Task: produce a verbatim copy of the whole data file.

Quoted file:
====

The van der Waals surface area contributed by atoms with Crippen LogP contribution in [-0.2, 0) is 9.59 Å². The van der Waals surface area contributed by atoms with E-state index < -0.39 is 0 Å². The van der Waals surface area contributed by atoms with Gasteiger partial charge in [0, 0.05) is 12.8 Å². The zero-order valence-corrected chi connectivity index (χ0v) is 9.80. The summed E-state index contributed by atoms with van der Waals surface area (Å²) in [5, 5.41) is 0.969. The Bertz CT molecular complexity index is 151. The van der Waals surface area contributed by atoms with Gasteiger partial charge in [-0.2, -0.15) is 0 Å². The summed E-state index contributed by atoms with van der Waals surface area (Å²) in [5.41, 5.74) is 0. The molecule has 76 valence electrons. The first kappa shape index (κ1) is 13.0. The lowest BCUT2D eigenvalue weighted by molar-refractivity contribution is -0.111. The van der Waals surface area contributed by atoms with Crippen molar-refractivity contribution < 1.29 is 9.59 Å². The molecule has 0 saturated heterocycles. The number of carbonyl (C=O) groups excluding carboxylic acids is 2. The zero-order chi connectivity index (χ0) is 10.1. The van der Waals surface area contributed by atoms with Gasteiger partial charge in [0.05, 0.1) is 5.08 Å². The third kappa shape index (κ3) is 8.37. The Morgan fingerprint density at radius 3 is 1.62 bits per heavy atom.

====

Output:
The van der Waals surface area contributed by atoms with Crippen LogP contribution in [-0.2, 0) is 9.59 Å². The van der Waals surface area contributed by atoms with E-state index < -0.39 is 0 Å². The van der Waals surface area contributed by atoms with Gasteiger partial charge in [0, 0.05) is 12.8 Å². The zero-order valence-corrected chi connectivity index (χ0v) is 9.80. The summed E-state index contributed by atoms with van der Waals surface area (Å²) in [5, 5.41) is 0.969. The Bertz CT molecular complexity index is 151. The van der Waals surface area contributed by atoms with Gasteiger partial charge in [-0.2, -0.15) is 0 Å². The summed E-state index contributed by atoms with van der Waals surface area (Å²) in [5.41, 5.74) is 0. The molecule has 76 valence electrons. The first kappa shape index (κ1) is 13.0. The lowest BCUT2D eigenvalue weighted by molar-refractivity contribution is -0.111. The van der Waals surface area contributed by atoms with Crippen molar-refractivity contribution < 1.29 is 9.59 Å². The molecule has 0 saturated heterocycles. The number of carbonyl (C=O) groups excluding carboxylic acids is 2. The zero-order chi connectivity index (χ0) is 10.1. The van der Waals surface area contributed by atoms with Gasteiger partial charge in [0.05, 0.1) is 5.08 Å². The third kappa shape index (κ3) is 8.37. The Morgan fingerprint density at radius 3 is 1.62 bits per heavy atom.